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Opinion Mitt Romney’s lonely warning to the GOP should prompt action now

Sen. Mitt Romney (R-Utah). (Anna Moneymaker/Getty Images)

By all indications, House Republicans will spend the next two years serving the people by examining every aspect of Hunter Biden’s private life and sabotaging efforts to hold Donald Trump accountable for inciting a violent insurrection. One Republican who is warning his party to correct course and focus on big national challenges is Sen. Mitt Romney of Utah.

“The American people want us to tackle some of the big challenges we have — immigration, inflation,” Romney told the Bulwark. By contrast, he suggested, MAGA obsessions might keep alienating the independents who handed Republicans their terrible 2022 showing, ripping those preoccupations as a “waste of time.”

You’re in luck, Senator Romney. You and other like-minded GOP colleagues have a big opening right now to demonstrate your seriousness of purpose — by supporting an emerging compromise on immigration reform that would address numerous significant problems all at once.

A big question is whether 10 GOP senators will support reforms being negotiated by Sens. Thom Tillis (R-N.C.) and Kyrsten Sinema (D-Ariz.). The compromise would create a path to citizenship for 2 million “dreamers” brought here as children and invest a lot of money to speed the processing of the asylum seekers overwhelming infrastructure at the southern border.

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Right now, negotiators are discussing including $25 billion to $40 billion in funds for border security and other border-related reforms, sources familiar with the talks tell me. Will Republican senators really forgo this opportunity?

To see why they shouldn’t, consider a newly relevant episode from the last presidency. In 2018, a bipartisan group of lawmakers offered President Donald Trump a deal that included $25 billion for his border wall and a path to citizenship for 1.8 million dreamers.

Trump rejected it. He did so under pressure from hard-liners who despised the thought that people brought to the United States as children — through no fault of their own — should gain citizenship after growing up in this country with little connection to their countries of birth.

With Trump raging from the sidelines, 10 GOP senators can now back a framework that should be seen as an even better one, from their perspective. Unlike the previous deal, which would have dumped billions on a mostly symbolic border wall, the new one would more directly address genuine problems at the border.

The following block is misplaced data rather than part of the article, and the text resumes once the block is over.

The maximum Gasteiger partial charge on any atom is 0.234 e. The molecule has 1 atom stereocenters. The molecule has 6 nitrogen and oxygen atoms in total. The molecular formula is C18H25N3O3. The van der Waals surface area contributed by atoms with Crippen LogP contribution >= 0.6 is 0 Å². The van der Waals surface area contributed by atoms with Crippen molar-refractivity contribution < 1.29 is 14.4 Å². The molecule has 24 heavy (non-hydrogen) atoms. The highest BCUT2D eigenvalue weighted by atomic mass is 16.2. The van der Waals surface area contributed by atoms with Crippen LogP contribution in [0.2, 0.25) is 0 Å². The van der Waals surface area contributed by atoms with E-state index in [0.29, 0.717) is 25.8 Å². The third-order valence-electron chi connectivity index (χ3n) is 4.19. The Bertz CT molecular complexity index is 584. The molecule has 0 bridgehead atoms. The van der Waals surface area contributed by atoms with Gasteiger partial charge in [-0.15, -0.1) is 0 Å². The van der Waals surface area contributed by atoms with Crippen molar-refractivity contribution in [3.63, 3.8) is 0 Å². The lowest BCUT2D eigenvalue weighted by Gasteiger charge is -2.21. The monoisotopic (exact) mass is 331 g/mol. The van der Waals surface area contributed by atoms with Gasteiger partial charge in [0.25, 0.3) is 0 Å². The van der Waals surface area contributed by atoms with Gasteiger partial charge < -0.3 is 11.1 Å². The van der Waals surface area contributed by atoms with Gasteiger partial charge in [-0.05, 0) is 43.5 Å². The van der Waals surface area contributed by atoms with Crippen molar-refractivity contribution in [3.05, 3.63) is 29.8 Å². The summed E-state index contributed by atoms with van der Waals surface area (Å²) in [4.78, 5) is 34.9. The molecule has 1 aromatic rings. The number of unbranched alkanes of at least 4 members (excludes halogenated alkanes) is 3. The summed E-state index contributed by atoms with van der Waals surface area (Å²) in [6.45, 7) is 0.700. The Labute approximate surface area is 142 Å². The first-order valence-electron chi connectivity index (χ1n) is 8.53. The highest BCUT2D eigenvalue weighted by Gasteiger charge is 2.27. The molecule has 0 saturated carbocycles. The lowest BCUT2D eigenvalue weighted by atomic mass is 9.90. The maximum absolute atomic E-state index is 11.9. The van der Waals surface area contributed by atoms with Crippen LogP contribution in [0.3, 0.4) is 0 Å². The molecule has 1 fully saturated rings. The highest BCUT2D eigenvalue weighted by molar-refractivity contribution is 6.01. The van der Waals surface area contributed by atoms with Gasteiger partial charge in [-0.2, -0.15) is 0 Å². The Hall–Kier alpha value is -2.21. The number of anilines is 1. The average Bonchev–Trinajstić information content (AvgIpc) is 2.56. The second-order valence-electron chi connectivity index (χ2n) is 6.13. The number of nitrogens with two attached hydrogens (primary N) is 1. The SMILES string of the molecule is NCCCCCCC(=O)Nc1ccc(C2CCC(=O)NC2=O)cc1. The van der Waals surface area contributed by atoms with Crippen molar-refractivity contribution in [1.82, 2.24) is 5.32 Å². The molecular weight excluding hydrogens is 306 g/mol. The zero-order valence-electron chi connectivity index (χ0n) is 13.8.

One of the Tillis-Sinema framework’s most fundamental goals is to reduce the incentives for the very type of migration that Republicans rail about. Conservatives often claim that many migrants seek asylum mainly to be released into the interior while awaiting hearings, and then disappear.

To address this, the new framework would spend large sums on new processing centers. Asylum seekers would be detained at the outset while benefiting from increased legal representation and being subject to quicker processing.

Those resources would also facilitate fast expulsion of those who fail initial screenings determining whether they have “credible fear” of persecution if returned to home countries. While this system is built out, the government would retain for at least a year the power to expel migrants — similar to the authority regarding covid under the federal Title 42 health rule — without letting them apply for asylum at all.

If asylum seekers expect rapid expulsion after failing to pass the initial hurdle, drafters hope, it would reduce the incentive to seek asylum primarily to get released into the United States.

The framework also invests in immigration courts to compress the wait time for final hearings, and in improved systems for tracking the migrants awaiting them. This, too, could discourage seeking asylum just to disappear into the interior.

The $25 billion to $40 billion in border funds would be used to expand and reform the asylum-processing system, but it would also be invested in more border patrol workers, higher pay for them and various new security technologies, according to sources familiar with the talks.

As Tillis told Semafor, lawmakers who fear the border will be overwhelmed by increased migrant flows next year should be especially supportive. The compromise could lead to better management of migrant flows while honoring core U.S. international and human rights commitments. And many non-MAGA Republicans seem to want to protect the dreamers.

This is something Romney could lead on. He represents a type: At least 10 GOP senators are retiring, or are not beholden to the party’s MAGA wing, or don’t reflexively oppose immigration compromises.

Some progressives might balk at the framework’s more stringent border-security features. But Senate Majority Leader Charles E. Schumer (D-N.Y.) appears onboard. He told reporters this week that he welcomes talks over these reforms as something “we’d very much like to get done." Advocates hope he’ll try to attach them to some kind of end-of-year measure.

This can get done only in the lame-duck session. A GOP-controlled House will never agree to it. Romney’s criticism of House GOP preoccupations with MAGA confirms he knows this. If it doesn’t get done now, the unacceptable status quo will continue far into the future, with an immense, ongoing human toll.

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